Wheat ale, Belgian triple, “east coast” IPA, NEDIPA, and, and… a Red ale! I was really hoping a Redding Beer Company would have a Red ale. Again, more self-awareness! These guys are alright.
The “Specials” on tap were a bitter, a Helles bock, and a Kentucky Common Ale. Chances are that you are not familiar with Kentucky Common, a once hugely popular pre-prohibition style made with cheap ingredients. It’s like a cream ale I guess and does not have anything at all to do with Kentucky’s more popular alcohol – bourbon.
Okay, so those “specials” really aren’t all that special. But again, I don’t mind that at all. You know what I do mind? The epidemic that has plagued Connecticut’s breweries for all of the nine years I’ve been following them: The inability to spell/use the correct “palate.” Here’s how bad it is – even when a brewery uses the correct homophone, they can’t do it twice in a row, only one column inch apart!
What the heck, man, what the heck. I ordered an $8 flight of the East coast IPA, the “NEDIPA,” the Kentucky Common, and the Helles bock. Curious, I just looked at their beer history on untappd. Here, you can too – and I notice that they stick to traditional styles 95% of the time. Which, fine. I appreciate that. But it also sort of reeks of a guy who brewed with homebrew kits for a while and then took a course brewing traditional styles who opened a brewery.
Again, fine… they just better be good, y’know? Y’all know I like old school, so let’s see how they do.
East coast IPA. Bitter. Slightly piney. Resinous… Memories flooded back, but they weren’t fully formed. Love the idea here, but the beer needed more balance. Balance those strong bitter and floral notes a bit and you have a winner.
I almost winced when I ordered the New England Double IPA. I just realized that RBC doesn’t even name their beers. Talk about throwback! Like ordering in a 1998 brewpub: “The blonde, the India Pale Ale, the stout, and the red ale, please!” Geeze, all they need is a throwback phone or something, and –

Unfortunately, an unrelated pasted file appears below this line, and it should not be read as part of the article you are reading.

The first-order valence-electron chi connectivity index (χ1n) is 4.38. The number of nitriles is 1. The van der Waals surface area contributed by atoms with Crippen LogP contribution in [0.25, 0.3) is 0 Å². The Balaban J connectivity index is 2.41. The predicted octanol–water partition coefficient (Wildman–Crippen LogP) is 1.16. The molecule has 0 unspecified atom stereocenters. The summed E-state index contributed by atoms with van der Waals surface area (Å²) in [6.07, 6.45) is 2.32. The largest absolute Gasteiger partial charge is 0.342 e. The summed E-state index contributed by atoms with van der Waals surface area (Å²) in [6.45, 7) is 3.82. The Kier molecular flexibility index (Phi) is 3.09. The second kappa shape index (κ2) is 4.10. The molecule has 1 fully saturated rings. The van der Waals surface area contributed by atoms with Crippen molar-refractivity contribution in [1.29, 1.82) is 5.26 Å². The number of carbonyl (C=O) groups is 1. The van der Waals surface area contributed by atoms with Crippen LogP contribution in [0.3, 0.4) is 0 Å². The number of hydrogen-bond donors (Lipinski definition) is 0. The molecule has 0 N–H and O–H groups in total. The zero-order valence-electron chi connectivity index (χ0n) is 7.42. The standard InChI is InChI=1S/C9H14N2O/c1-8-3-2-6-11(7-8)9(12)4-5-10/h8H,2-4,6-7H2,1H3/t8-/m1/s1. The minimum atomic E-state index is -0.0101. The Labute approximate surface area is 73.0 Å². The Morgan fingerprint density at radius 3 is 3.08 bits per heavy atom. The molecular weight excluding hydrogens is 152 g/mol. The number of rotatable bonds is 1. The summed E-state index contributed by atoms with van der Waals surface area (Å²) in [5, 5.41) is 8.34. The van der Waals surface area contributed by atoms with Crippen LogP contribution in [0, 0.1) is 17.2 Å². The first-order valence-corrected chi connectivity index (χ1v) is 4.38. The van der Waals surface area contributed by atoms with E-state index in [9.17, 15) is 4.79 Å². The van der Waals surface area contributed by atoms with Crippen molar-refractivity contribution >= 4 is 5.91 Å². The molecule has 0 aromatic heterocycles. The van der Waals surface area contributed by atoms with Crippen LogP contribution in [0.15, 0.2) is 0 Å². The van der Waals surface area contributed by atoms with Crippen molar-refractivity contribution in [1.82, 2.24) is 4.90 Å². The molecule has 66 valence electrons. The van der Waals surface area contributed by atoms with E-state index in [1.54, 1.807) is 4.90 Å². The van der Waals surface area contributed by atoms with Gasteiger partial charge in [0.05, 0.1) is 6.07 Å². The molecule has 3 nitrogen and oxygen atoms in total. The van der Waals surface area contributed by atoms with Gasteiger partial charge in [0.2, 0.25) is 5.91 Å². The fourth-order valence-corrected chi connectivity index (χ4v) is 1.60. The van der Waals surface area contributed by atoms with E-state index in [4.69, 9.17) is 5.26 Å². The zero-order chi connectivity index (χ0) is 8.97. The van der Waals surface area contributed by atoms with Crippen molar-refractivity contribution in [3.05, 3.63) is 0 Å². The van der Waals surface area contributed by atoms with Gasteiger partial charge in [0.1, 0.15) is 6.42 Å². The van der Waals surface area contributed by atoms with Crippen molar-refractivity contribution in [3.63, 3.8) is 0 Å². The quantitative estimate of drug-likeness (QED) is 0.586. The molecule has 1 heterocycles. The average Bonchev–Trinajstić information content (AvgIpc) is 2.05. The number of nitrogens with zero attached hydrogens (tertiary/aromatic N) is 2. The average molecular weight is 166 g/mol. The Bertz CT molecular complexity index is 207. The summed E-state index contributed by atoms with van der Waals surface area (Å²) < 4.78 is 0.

WHERE AM I?!
Anyway, the description touted the NEDIPA as “hazy” (because of course it did) but I present to you, a non-hazy NEDIPA! Hallelujah! A translucent non-hazy “hazy” style! My actual tasting note:
“DIPA old school says hazy but not and bitter as in a GB kinda way.”
GB is G-Bot (formerly Gandhi-Bot) and wow, I was sober too! That is high praise. I don’t know if this goodness is a function of skill and purpose or… simply following the old timey recipes of a kit-brewer, but whatever, it was a refreshing find in 2019.
The helles was a’ight and the Kentucky Common was a decent effort at a style that literally no one is asking for in 2019. I could taste the corn adjunt and it was a bit sharp and while I understand the point, I think, and appreciate the idea here… there’s just no point to it. In my opinion.
Still, with no clunkers, no poorly made beer, no weird service issues – and a handsome and very comfortable little taproom, the Redding Beer Company is alright in my eyes. If they can be successful sticking to this somewhat staid beer menu, I’ll support that.
In spirit, though. For me, southwest Redding is a haul. But for those of you out there, it’s cool that you have a few decent options now other than driving to DeCicco’s in Brewster, New York.